Royal Pharmaceutical Society

The role of a General Practice pharmacist

By Emily Bond, member of the RPS Primary Care Pharmacy Expert Advisory Group

I qualified as a pharmacist in 2005 and spent many years in hospital and community pharmacy roles. Inspired by a friend, I applied for a role in general practice. In January 2018 I started my post as Clinical Pharmacist for two surgeries in Portsmouth. This post had been created as a result of the Health Education England (HEE) /Centre for Professional Pharmacy Education (CPPE) ‘Clinical Pharmacists in General Practice’ Pathway. 

The training was intense but incredibly rewarding, and I completed my prescribing qualification in August 2019. I initially focused on hypertension and lipid management, but soon found opportunities to expand into areas such as heart failure, atrial fibrillation, and anticoagulant management.  

I moved to a newly created PCN Pharmacist role in Hampshire. This role focuses on the delivery of the Direct Enhanced Service (DES) Contract; a framework designed to improve quality of care by implementing additional roles such as pharmacists, pharmacy technicians, dieticians, and social prescribers. I was delivering the structured medication reviews (SMRs) to priority groups and supporting care homes. I also identified a need to develop my reach as a pharmacist further, into the management of diabetes mellitus, and osteoporosis. My particular interest is supporting patients living with the multimorbidity of cardiovascular, renal and metabolic (CVRM) disease. 

As COVID-19 changed things for many, I too had to adapt my working activities rapidly in accordance with my strengths as a pharmacist. I continued to review complex medication regimes with patients but also followed the recommendations of NHSE around offering appropriate patients the opportunity to switch from warfarin to direct oral anticoagulants (DOACs). It was really important to me that this project was as patient-centred as possible so that I could really ensure that they were making informed decisions and did not feel pressured in an already tense health climate. 

Later on, I became heavily involved in the roll-out of the COVID-19 vaccination programme. My experience using Outcomes4Health in community made me an ideal candidate to lead as the vaccination software superuser for our PCN site, and I provided advice on the quality control of the vaccination preparation and the legalities around the supply of the vaccinations. I also trained and worked as a vaccinator for the vaccination site, for care homes and housebound patients in the locality. I have the great privilege of working with other pharmacists in my PCN and together our roles include, but are not limited to:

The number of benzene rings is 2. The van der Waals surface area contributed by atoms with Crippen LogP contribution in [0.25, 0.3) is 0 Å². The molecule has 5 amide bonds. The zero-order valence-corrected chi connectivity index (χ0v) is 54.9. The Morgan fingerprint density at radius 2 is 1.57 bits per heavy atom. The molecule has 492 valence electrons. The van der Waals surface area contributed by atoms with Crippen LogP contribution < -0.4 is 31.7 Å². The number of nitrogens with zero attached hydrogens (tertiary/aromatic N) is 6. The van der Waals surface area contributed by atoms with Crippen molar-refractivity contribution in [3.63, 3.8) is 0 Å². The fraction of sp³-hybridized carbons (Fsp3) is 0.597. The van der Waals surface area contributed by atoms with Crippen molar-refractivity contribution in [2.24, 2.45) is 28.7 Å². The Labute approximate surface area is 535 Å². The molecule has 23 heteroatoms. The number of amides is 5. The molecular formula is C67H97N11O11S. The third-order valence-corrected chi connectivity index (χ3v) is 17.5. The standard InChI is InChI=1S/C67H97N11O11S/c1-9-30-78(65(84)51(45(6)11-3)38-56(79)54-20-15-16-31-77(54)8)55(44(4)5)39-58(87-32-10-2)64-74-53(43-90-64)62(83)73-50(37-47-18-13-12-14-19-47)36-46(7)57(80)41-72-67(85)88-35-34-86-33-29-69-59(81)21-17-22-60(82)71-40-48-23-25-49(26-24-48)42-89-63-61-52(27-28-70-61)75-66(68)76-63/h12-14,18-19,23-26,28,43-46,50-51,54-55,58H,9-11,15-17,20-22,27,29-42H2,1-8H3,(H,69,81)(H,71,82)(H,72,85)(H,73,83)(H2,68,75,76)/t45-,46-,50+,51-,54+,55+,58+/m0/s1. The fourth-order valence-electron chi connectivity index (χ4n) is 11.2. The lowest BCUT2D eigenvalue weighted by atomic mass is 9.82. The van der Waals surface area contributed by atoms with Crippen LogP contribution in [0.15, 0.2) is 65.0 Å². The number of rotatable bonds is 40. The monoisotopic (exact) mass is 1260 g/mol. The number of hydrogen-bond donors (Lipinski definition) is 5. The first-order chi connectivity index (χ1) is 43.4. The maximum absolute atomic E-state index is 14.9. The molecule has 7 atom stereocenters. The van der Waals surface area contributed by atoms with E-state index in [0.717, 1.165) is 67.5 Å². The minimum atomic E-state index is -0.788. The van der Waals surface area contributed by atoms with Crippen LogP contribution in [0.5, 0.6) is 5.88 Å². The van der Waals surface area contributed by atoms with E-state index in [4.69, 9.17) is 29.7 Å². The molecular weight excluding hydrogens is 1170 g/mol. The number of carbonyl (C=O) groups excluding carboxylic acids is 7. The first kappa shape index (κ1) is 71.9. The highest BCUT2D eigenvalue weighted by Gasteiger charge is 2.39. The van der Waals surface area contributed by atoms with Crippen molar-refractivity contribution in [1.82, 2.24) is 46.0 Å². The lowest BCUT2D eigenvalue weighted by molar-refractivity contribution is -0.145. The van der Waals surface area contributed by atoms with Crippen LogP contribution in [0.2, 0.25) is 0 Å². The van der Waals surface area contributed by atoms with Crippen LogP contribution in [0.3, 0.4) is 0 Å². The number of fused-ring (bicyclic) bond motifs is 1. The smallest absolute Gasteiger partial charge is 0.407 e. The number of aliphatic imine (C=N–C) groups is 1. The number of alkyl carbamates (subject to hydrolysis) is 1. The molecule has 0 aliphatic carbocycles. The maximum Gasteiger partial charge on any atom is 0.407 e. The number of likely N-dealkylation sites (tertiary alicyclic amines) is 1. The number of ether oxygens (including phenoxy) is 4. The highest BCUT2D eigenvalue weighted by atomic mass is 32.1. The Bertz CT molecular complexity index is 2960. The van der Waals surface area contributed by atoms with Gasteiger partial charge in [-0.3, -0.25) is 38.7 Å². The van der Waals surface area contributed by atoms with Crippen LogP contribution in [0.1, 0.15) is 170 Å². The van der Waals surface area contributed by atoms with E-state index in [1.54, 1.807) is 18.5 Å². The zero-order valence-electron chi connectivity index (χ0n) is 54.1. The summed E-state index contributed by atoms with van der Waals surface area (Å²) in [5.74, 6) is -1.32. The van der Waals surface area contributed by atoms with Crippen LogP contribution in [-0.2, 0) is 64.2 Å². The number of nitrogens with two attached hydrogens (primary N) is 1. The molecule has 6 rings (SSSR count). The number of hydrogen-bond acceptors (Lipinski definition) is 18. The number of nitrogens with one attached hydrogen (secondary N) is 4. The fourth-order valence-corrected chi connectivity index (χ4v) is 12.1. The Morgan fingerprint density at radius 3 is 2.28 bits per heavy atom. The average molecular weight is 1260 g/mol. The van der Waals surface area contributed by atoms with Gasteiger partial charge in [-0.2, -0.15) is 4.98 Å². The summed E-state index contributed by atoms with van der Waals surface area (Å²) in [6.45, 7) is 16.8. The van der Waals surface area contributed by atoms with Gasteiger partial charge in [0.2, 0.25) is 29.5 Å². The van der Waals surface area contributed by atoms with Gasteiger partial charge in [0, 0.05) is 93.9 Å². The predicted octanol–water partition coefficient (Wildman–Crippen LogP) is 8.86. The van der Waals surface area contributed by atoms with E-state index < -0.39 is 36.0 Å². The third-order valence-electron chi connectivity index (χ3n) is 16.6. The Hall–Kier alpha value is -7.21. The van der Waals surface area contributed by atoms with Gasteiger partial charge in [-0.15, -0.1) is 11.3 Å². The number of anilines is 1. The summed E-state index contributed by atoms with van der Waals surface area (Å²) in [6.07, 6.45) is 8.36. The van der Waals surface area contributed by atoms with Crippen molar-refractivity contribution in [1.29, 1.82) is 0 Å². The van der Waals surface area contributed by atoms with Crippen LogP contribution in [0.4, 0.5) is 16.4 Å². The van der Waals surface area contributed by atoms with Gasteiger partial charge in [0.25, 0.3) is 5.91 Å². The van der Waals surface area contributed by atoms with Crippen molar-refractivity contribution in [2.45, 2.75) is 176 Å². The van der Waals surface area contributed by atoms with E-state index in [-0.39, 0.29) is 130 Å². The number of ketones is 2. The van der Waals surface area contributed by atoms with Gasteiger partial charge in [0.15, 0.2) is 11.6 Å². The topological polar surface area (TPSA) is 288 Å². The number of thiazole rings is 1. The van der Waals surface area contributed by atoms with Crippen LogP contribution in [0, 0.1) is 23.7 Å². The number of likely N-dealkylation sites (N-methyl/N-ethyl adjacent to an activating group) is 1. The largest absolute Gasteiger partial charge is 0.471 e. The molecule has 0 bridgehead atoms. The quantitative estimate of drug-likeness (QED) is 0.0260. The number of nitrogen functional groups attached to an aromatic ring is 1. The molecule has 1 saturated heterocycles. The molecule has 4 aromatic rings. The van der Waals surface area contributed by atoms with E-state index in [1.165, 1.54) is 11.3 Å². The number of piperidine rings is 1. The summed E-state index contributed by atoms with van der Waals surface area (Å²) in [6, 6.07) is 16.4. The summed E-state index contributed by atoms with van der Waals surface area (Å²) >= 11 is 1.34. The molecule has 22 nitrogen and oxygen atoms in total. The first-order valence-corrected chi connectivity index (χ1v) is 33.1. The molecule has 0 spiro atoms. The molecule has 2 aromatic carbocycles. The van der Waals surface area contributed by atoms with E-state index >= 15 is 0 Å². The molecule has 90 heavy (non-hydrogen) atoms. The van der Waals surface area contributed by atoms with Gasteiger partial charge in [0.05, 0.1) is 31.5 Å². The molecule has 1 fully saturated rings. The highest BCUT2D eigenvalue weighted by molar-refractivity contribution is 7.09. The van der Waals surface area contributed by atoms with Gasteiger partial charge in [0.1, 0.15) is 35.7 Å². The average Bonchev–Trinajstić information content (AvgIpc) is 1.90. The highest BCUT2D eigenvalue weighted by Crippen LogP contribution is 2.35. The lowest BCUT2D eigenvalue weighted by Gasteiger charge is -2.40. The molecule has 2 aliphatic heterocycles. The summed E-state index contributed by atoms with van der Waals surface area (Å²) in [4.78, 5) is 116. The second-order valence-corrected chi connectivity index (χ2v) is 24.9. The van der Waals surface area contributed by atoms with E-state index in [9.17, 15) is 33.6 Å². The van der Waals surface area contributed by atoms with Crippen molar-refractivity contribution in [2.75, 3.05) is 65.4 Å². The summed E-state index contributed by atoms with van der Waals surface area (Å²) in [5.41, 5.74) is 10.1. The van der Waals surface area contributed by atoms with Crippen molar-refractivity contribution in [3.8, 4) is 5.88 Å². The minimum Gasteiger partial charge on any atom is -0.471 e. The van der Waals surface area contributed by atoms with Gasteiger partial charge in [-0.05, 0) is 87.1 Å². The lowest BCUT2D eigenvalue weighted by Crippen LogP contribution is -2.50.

• Chronic disease reviews 

  • Structured Medication Reviews 

  • Same-day care triage and management 

  • Patient education (eg insulin education groups) 

  • Pain Management reviews 

  • Clinical support of the Gold Standard Framework (GSF) around palliative and end of life care 

  • General medication advice to patients and healthcare professionals 

  • Planning and delivery of COVID-19 vaccination services 

  • Prescribing quality improvement via audit, as well as the Investment and Impact Fund (IIF) and Locally Commissioned Services (LCS).  

  • Dermatology services 

  • Care Home Support 

  • HCP training 

  • Research  

  • Support of the practice medicines management teams 

  • Writing and reviewing prescribing protocols 

  • Advice on managing clinical workflow around the COVID-19 pandemic 

  • Medicines reconciliation around inpatient and outpatient secondary care delivery 

  • Working in Advance Clinical Practice (ACP) roles  

  • Working on projects to address health inequalities in patient populations 

  • Working with community pharmacies to improve access to healthcare and improved care quality, e.g the Community Pharmacist Consultation Service (CPCS), the New Medicines Service (NMS) and local enhanced services provided by community pharmacy 

 

In addition to these current roles, we also have the opportunity for other areas as well: 

  • Leading pharmacy services in dispensing practices and surgeries with on-site pharmacies 

  • Training and mentoring pre-registration pharmacists, junior PCN pharmacists and pharmacy technicians 

  • Development of business role as a Pharmacist Partner within General Practice 

  • Development of role as Clinical Director of the PCN 

  • Leading and supporting the wider Integrated Care System (ICS) across the locality in expert roles and service development in areas such as multimorbidity, Care of Older People and diabetes. 

 

Examples of specific pharmacy and pharmacist-led projects 

  • Increasing uptake of electronic repeat dispensing 

  • Supporting patient led decisions around anticoagulant choices 

  • Using Therapeutic Carbohydrate Restriction (TCR) to help patients living with diabetes to manage their condition and even put their type 2 diabetes into remission 

  • Review of Prolia monitoring and prescribing practice  

  • Care home visits for diabetes review ward rounds 

  • Supporting housebound patients living with diabetes (PLWD) during the COVID-19 pandemic 

 

Getting involved 

In order to work in a PCN role, pharmacists are required to enter via the CPPE/HEE ‘Primary Care Pharmacy Education’ pathway which has replaced the original ‘Clinical Pharmacists in General Practice’ pathway. There are exemptions and adjustments for the pathway depending on previous experience and qualifications.  

Find out more about the RPS Primary Care Pharmacy Expert Advisory Group.

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